Foreign currency exchange can have a significant impact on revenue and M&A transactions. This article explains how Burkland’s accounting team handles the complexities of foreign exchange transactions.
Foreign Exchange Effects on Profit and Loss
A transactional foreign exchange gain or loss arises when a transaction is recorded in a company’s accounts at the exchange rate at the time of the transaction, but payment is made at a different rate. Foreign exchange accounting standards require the transaction to be initially recorded with the exchange rate at the transaction date and the exchange rate gains/losses to be presented as other income or expense in the profit and loss account.
For example, You receive an invoice from an international consultant, dated Nov 5, 2021, for an expense of 5,000 Euros. The exchange rate on the transaction date was 1.2; hence, the liability and expense are booked at $6,000. You have a 15-day term, so you pay the invoice on Nov 20, 2021, but the exchange rate now is 1.25. Hence, the liability is taken off the books at $6,000 with the bank reduced by $6,250 (5000 euros x 1.25). The remaining $250 is the exchange loss on the transaction. This should be shown as “Other income or expense” in the profit and loss account.
Foreign Exchange Effects on Consolidations
What are the steps to translate foreign currency during consolidation and account for it under GAAP?
Identify the subsidiary’s recording and functional currencies:
- Reporting Currency – currency in which an entity’s consolidated financial statements or other financial documents are to be reported.
- Recording Currency – currency in which the subsidiary’s books and records are maintained.
- Functional Currency – currency of the economic environment in which the entity generates and expends cash. An entity can be any form of operation, including a subsidiary, division, branch, or joint venture.
When the subsidiary is heavily integrated with the parent company, and it serves as a sales outlet for the parent, the subsidiary’s functional currency is the parent’s reporting currency. However, if the subsidiary is relatively self-contained and independently operates primarily in local markets, then the local currency is its functional currency.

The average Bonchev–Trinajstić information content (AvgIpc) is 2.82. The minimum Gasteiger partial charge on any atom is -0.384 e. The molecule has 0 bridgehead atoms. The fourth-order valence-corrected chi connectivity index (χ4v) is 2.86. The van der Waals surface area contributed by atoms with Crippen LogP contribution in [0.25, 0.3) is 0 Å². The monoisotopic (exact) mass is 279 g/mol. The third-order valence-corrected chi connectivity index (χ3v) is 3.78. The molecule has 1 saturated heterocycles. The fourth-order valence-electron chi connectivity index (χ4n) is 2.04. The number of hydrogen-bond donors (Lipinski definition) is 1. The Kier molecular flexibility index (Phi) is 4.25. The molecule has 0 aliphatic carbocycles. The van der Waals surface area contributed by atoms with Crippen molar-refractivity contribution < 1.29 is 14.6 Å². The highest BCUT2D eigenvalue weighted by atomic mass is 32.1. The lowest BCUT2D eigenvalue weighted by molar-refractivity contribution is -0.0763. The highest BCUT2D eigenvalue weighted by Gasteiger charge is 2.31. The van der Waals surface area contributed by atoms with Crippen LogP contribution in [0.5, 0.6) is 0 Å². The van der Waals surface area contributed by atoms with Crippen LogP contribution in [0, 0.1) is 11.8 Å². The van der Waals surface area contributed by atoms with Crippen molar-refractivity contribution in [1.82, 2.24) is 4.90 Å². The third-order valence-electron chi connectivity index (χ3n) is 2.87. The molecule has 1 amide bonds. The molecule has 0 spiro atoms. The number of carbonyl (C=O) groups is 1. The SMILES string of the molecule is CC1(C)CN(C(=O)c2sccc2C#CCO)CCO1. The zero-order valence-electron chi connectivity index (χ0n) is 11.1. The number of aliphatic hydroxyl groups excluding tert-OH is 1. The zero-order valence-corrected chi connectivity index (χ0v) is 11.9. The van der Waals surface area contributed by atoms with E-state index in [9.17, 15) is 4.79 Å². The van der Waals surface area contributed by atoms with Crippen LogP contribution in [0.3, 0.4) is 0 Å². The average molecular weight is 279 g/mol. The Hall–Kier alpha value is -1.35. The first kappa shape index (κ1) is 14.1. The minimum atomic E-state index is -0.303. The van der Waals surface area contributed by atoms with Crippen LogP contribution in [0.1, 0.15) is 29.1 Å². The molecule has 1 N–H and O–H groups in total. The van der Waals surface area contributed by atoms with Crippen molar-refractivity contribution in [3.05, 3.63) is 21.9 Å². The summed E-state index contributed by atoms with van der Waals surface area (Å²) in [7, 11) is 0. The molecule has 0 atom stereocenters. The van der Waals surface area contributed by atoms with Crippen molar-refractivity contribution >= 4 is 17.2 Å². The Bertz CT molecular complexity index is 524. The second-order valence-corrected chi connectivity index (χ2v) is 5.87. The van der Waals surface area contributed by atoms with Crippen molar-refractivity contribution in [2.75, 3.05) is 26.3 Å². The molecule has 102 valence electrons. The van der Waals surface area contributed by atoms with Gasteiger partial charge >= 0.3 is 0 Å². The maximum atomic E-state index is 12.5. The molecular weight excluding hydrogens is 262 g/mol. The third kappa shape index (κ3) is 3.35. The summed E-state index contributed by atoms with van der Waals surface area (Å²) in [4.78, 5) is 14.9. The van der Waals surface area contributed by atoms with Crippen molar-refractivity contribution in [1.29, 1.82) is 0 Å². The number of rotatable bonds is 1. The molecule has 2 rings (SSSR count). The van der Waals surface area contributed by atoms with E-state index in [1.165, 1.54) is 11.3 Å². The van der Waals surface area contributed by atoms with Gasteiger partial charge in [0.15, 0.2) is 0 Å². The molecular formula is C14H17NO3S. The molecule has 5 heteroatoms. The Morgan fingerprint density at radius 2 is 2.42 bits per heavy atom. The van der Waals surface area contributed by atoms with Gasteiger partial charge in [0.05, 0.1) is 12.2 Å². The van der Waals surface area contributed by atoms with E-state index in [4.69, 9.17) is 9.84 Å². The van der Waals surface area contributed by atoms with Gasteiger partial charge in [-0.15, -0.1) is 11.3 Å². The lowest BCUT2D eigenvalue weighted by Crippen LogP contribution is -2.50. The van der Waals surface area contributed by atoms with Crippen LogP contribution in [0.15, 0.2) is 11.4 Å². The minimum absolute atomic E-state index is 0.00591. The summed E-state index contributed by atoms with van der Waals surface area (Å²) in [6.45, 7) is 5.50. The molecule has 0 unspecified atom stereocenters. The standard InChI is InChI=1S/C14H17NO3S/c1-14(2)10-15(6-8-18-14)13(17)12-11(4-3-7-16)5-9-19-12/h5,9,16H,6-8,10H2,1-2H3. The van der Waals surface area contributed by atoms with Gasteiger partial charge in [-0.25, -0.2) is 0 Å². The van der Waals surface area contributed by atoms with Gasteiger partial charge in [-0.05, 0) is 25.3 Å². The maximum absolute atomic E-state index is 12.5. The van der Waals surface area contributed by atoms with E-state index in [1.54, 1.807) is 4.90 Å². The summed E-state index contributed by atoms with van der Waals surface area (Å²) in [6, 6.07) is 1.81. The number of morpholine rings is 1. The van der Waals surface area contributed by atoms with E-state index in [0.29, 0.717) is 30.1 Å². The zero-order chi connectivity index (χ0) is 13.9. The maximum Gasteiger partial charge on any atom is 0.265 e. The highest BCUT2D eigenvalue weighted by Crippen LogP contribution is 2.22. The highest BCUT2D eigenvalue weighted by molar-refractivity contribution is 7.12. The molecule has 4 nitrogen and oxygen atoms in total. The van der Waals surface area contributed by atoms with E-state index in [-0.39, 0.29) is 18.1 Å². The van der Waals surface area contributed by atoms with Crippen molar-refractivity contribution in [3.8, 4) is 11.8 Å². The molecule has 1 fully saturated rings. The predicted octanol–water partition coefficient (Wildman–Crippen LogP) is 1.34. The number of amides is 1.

To determine the functional currency of an entity’s foreign operations, consider the following factors:
- Subsidiary’s operations are essentially an extension of the reporting entity.
- Subsidiary’s transactions with the reporting entity constitute a high proportion of the operation’s activities
- Cash flows from the Subsidiary directly affect the cash flows of the reporting entity and are available for remittance
- Subsidiary’s cash flows cannot service its debt obligations without funds transfers from the reporting entity
In all of the above, the functional currency of the Subsidiary is the currency of the reporting entity.
- Subsidiary can operate with a significant degree of autonomy
- Subsidiary’s transactions with the reporting entity constitute a low proportion of the operation’s activities
- Cash flows from the Subsidiary do not directly affect the cash flows of the reporting entity and are not available for remittance
- Subsidiary’s cash flows can service its debt obligations without funds transfers from the reporting entity
In all of the above, the functional currency of the Subsidiary is its local currency.
If the subsidiary’s functional and reporting currencies are the same, remeasure from the recording currency to the functional currency. If the subsidiary’s functional and recording currencies are the same, translate from functional currency to the reporting currency.
If your startup is struggling with global impacts on your accounting and finances, Burkland’s team of startup accounting experts is here to help.